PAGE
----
• Dimensions – 9.4 x 8.65 x 5.85 cm (with case and expansion board)
  • Weight – 680 grams

The company offers support for Windows and Linux including Ubuntu 16.04 and RHEL (Redhat Embedded Linux).

ADLE3800SEC Board Block Diagram – Click to Enlarge

As for expansion boards for top half of the mini PC, there are currently three choices:

  • ADLEPC-1520-A039 –  Adds 2x LAN, 2x USB 2.0, 1x M.2 SATA SSD w/ Front Panel
  • ADLEPC-1520-A039U – Adds 2x LAN, 2x USB 2.0, 1x UPS Module w/ Front Panel
  • ADLEPC-1520-CUSTOM – Customer-Specific I/O and Power Board Development Services.

ADL Embedded expects their fanless embedded PC to be used for Industrial IoT (IIoT) Network, cloud computing, unmanned or autonomous vehicle mission/payload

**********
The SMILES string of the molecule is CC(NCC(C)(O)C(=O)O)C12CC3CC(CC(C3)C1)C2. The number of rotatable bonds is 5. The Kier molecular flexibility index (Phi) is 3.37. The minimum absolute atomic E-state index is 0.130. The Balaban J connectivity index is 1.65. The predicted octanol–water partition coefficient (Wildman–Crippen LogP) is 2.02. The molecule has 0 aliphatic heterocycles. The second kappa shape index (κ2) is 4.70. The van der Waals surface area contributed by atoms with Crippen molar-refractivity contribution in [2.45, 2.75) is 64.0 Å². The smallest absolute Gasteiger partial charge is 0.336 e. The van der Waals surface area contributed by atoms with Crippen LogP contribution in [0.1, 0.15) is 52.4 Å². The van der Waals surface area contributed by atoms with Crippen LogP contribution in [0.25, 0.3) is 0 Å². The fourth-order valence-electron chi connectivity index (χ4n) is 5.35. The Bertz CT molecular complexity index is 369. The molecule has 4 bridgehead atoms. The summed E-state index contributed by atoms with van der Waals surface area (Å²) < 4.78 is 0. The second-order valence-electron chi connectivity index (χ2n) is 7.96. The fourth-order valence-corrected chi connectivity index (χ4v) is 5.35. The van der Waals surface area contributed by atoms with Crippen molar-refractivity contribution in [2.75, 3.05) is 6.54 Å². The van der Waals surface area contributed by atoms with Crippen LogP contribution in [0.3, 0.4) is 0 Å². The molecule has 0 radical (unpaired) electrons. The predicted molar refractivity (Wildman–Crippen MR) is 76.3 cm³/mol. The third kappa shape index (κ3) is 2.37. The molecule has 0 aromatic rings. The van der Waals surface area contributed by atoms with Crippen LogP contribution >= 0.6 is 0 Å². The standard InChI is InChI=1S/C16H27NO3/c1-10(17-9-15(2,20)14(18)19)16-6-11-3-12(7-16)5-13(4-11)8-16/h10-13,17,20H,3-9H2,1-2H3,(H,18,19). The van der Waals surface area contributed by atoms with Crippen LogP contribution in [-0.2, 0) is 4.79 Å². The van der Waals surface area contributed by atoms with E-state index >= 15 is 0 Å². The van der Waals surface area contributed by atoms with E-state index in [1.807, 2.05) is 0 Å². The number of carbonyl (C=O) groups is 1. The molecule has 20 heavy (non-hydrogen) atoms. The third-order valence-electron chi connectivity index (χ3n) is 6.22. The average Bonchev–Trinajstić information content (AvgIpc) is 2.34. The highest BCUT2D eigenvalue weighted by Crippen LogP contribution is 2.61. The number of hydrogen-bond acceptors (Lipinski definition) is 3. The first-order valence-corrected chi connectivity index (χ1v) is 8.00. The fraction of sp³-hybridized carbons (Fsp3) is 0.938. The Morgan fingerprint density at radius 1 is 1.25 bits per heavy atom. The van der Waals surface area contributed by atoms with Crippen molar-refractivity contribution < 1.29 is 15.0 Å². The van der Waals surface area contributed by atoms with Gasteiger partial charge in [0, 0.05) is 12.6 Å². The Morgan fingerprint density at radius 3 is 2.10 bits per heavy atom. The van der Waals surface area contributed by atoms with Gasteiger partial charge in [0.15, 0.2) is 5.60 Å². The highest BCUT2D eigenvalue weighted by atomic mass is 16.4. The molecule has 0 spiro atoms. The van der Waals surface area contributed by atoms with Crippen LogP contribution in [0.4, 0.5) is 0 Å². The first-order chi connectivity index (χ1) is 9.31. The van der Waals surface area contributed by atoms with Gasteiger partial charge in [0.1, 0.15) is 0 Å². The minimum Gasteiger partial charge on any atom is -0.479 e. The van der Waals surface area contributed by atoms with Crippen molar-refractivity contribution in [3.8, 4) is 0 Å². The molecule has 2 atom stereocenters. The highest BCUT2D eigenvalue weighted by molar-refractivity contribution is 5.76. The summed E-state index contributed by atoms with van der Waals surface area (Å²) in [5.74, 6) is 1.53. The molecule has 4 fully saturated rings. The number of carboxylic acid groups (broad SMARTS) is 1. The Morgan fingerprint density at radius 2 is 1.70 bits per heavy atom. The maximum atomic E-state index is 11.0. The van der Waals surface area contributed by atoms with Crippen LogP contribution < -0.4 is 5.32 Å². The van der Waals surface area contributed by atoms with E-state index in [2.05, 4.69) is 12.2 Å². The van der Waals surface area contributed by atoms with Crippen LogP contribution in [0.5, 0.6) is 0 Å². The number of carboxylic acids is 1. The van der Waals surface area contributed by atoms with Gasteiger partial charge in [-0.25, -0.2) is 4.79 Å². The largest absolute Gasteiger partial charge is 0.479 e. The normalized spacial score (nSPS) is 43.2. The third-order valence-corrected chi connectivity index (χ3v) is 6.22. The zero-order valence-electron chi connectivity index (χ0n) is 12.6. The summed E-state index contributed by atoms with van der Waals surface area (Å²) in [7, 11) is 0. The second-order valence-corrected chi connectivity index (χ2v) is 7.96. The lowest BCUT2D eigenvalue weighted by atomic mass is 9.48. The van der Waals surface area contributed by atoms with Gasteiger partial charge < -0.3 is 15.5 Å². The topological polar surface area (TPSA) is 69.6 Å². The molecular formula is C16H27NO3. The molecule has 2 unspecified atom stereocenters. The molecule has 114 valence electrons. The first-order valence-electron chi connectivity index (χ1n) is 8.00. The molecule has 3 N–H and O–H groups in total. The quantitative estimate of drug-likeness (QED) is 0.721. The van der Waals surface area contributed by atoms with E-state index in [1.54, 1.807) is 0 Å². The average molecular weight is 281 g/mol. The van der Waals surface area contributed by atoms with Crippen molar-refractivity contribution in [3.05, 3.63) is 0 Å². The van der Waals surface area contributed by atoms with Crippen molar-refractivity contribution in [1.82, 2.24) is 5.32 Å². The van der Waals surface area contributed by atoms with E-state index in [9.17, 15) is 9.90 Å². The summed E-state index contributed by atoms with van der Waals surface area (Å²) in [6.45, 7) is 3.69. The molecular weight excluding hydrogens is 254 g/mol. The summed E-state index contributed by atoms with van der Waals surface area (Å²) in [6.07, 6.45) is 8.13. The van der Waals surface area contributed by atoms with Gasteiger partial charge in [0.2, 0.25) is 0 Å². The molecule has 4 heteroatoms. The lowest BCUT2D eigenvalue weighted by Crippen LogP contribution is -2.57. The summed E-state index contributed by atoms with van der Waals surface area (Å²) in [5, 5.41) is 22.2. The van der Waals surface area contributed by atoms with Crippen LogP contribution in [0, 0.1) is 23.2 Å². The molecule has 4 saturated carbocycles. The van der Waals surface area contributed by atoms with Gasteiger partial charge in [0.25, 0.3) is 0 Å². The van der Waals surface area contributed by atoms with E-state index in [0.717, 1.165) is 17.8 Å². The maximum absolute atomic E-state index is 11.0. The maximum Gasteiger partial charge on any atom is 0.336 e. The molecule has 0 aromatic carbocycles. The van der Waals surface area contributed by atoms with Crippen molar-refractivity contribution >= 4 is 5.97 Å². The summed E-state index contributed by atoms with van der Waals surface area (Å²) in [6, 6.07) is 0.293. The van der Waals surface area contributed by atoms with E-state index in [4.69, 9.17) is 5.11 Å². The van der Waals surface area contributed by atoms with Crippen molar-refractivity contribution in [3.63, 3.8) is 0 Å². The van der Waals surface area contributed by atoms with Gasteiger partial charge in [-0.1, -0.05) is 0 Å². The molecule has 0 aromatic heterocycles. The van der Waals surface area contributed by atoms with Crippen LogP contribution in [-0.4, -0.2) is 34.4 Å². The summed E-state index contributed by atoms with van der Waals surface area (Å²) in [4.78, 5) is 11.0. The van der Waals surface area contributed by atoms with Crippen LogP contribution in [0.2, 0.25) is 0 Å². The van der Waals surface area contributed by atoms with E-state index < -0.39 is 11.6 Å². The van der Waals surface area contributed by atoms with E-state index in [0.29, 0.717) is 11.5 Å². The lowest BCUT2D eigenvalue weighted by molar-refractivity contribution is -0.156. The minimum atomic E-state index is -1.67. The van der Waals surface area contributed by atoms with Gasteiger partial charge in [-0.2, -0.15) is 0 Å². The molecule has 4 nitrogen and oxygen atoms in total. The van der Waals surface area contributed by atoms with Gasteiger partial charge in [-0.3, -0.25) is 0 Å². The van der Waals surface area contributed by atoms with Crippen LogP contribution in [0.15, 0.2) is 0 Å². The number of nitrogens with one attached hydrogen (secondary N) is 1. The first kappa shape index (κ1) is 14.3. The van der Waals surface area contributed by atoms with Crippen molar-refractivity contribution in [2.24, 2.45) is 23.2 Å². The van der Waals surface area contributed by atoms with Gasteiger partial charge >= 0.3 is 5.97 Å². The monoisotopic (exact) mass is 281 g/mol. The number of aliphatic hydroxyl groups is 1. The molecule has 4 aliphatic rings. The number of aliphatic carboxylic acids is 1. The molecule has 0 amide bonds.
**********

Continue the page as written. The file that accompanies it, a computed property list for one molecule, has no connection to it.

computing, cyber security edge devices for ICS and SCADA threat security, traffic engineering, oil and gas IPC and more.

ADLEPC-1520 mini PC, expansion boards and other optional accessories all appear to be available now at an undisclosed price. Visit the product page for a few more details and/or request a quote.

Via LinuxGizmos

Intel June Canyon (Gemini Lake) NUCs Now Up for Pre-order for $130 and Up

February 13th, 2018 5 comments

This morning, I was informed that Intel had now published product pages for June Canyon NUC kits, mini PC, and board powered by the company’s latest Gemini Lake processors with four models:

  • Intel NUC 7 Essential NUC7CJYSAL – Mini PC with Windows 10 based on Intel Celeron J4005 dual core processor (4M Cache, up to 2.70 GHz) with 32GB flash, 4GB RAM